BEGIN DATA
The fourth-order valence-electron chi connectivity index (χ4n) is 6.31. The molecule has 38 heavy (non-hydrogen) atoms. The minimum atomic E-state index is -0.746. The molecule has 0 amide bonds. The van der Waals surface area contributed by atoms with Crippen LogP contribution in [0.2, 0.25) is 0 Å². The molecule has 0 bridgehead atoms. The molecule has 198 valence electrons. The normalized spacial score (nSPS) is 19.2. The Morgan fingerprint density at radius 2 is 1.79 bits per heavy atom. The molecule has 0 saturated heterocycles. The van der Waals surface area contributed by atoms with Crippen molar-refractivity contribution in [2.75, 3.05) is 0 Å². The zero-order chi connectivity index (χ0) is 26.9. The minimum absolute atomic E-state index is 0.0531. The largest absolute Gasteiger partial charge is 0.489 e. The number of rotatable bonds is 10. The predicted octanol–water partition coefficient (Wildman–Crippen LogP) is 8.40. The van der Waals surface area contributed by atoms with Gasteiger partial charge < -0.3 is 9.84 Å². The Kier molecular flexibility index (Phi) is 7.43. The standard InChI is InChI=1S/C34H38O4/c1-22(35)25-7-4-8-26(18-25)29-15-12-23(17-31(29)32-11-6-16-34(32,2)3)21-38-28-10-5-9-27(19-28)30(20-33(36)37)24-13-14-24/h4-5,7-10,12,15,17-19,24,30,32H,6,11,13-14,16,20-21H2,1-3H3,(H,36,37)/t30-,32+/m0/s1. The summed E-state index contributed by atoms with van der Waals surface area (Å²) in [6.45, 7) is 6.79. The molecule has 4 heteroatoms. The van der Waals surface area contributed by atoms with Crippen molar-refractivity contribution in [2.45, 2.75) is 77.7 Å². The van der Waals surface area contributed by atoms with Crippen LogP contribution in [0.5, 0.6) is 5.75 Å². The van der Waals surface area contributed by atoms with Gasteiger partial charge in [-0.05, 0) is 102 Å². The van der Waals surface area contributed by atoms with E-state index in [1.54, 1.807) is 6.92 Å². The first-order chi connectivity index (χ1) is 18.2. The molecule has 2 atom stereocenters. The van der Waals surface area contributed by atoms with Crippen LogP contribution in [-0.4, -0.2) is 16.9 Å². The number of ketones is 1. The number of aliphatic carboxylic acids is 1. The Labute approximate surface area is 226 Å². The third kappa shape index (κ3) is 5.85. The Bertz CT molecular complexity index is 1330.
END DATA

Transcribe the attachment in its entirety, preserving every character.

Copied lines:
The fourth-order valence-electron chi connectivity index (χ4n) is 6.31. The molecule has 38 heavy (non-hydrogen) atoms. The minimum atomic E-state index is -0.746. The molecule has 0 amide bonds. The van der Waals surface area contributed by atoms with Crippen LogP contribution in [0.2, 0.25) is 0 Å². The molecule has 0 bridgehead atoms. The molecule has 198 valence electrons. The normalized spacial score (nSPS) is 19.2. The Morgan fingerprint density at radius 2 is 1.79 bits per heavy atom. The molecule has 0 saturated heterocycles. The van der Waals surface area contributed by atoms with Crippen molar-refractivity contribution in [2.75, 3.05) is 0 Å². The zero-order chi connectivity index (χ0) is 26.9. The minimum absolute atomic E-state index is 0.0531. The largest absolute Gasteiger partial charge is 0.489 e. The number of rotatable bonds is 10. The predicted octanol–water partition coefficient (Wildman–Crippen LogP) is 8.40. The van der Waals surface area contributed by atoms with Gasteiger partial charge < -0.3 is 9.84 Å². The Kier molecular flexibility index (Phi) is 7.43. The standard InChI is InChI=1S/C34H38O4/c1-22(35)25-7-4-8-26(18-25)29-15-12-23(17-31(29)32-11-6-16-34(32,2)3)21-38-28-10-5-9-27(19-28)30(20-33(36)37)24-13-14-24/h4-5,7-10,12,15,17-19,24,30,32H,6,11,13-14,16,20-21H2,1-3H3,(H,36,37)/t30-,32+/m0/s1. The summed E-state index contributed by atoms with van der Waals surface area (Å²) in [6.45, 7) is 6.79. The molecule has 4 heteroatoms. The van der Waals surface area contributed by atoms with Crippen molar-refractivity contribution in [2.45, 2.75) is 77.7 Å². The van der Waals surface area contributed by atoms with Crippen LogP contribution in [0.5, 0.6) is 5.75 Å². The van der Waals surface area contributed by atoms with Gasteiger partial charge in [-0.05, 0) is 102 Å². The van der Waals surface area contributed by atoms with E-state index in [1.54, 1.807) is 6.92 Å². The first-order chi connectivity index (χ1) is 18.2. The molecule has 2 atom stereocenters. The van der Waals surface area contributed by atoms with Crippen LogP contribution in [-0.4, -0.2) is 16.9 Å². The number of ketones is 1. The number of aliphatic carboxylic acids is 1. The Labute approximate surface area is 226 Å². The third kappa shape index (κ3) is 5.85. The Bertz CT molecular complexity index is 1330.